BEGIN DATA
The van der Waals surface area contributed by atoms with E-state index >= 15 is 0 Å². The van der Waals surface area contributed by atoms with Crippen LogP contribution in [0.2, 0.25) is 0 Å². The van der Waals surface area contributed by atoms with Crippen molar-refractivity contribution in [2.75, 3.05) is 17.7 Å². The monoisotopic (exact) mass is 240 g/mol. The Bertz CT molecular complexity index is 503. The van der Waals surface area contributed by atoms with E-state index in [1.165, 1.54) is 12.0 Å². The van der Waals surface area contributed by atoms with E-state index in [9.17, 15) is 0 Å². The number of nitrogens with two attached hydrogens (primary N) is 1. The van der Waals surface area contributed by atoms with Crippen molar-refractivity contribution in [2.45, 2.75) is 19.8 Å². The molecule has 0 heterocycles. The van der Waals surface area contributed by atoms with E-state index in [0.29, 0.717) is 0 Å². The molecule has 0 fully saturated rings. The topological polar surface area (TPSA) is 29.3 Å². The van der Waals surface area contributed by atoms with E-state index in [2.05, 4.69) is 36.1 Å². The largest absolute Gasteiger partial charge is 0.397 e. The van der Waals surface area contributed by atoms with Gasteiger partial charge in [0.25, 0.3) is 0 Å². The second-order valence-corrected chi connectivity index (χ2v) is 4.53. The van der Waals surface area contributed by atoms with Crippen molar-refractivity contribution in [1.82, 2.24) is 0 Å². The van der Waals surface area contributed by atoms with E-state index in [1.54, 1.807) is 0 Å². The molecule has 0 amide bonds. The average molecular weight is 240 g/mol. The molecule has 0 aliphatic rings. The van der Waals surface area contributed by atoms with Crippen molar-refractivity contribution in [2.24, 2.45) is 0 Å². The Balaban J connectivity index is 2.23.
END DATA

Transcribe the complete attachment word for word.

The van der Waals surface area contributed by atoms with E-state index >= 15 is 0 Å². The van der Waals surface area contributed by atoms with Crippen LogP contribution in [0.2, 0.25) is 0 Å². The van der Waals surface area contributed by atoms with Crippen molar-refractivity contribution in [2.75, 3.05) is 17.7 Å². The monoisotopic (exact) mass is 240 g/mol. The Bertz CT molecular complexity index is 503. The van der Waals surface area contributed by atoms with E-state index in [1.165, 1.54) is 12.0 Å². The van der Waals surface area contributed by atoms with E-state index in [9.17, 15) is 0 Å². The number of nitrogens with two attached hydrogens (primary N) is 1. The van der Waals surface area contributed by atoms with Crippen molar-refractivity contribution in [2.45, 2.75) is 19.8 Å². The molecule has 0 heterocycles. The van der Waals surface area contributed by atoms with E-state index in [0.29, 0.717) is 0 Å². The molecule has 0 fully saturated rings. The topological polar surface area (TPSA) is 29.3 Å². The van der Waals surface area contributed by atoms with E-state index in [2.05, 4.69) is 36.1 Å². The largest absolute Gasteiger partial charge is 0.397 e. The van der Waals surface area contributed by atoms with Gasteiger partial charge in [0.25, 0.3) is 0 Å². The second-order valence-corrected chi connectivity index (χ2v) is 4.53. The van der Waals surface area contributed by atoms with Crippen molar-refractivity contribution in [1.82, 2.24) is 0 Å². The van der Waals surface area contributed by atoms with E-state index in [1.54, 1.807) is 0 Å². The molecule has 0 amide bonds. The average molecular weight is 240 g/mol. The molecule has 0 aliphatic rings. The van der Waals surface area contributed by atoms with Crippen molar-refractivity contribution in [2.24, 2.45) is 0 Å². The Balaban J connectivity index is 2.23.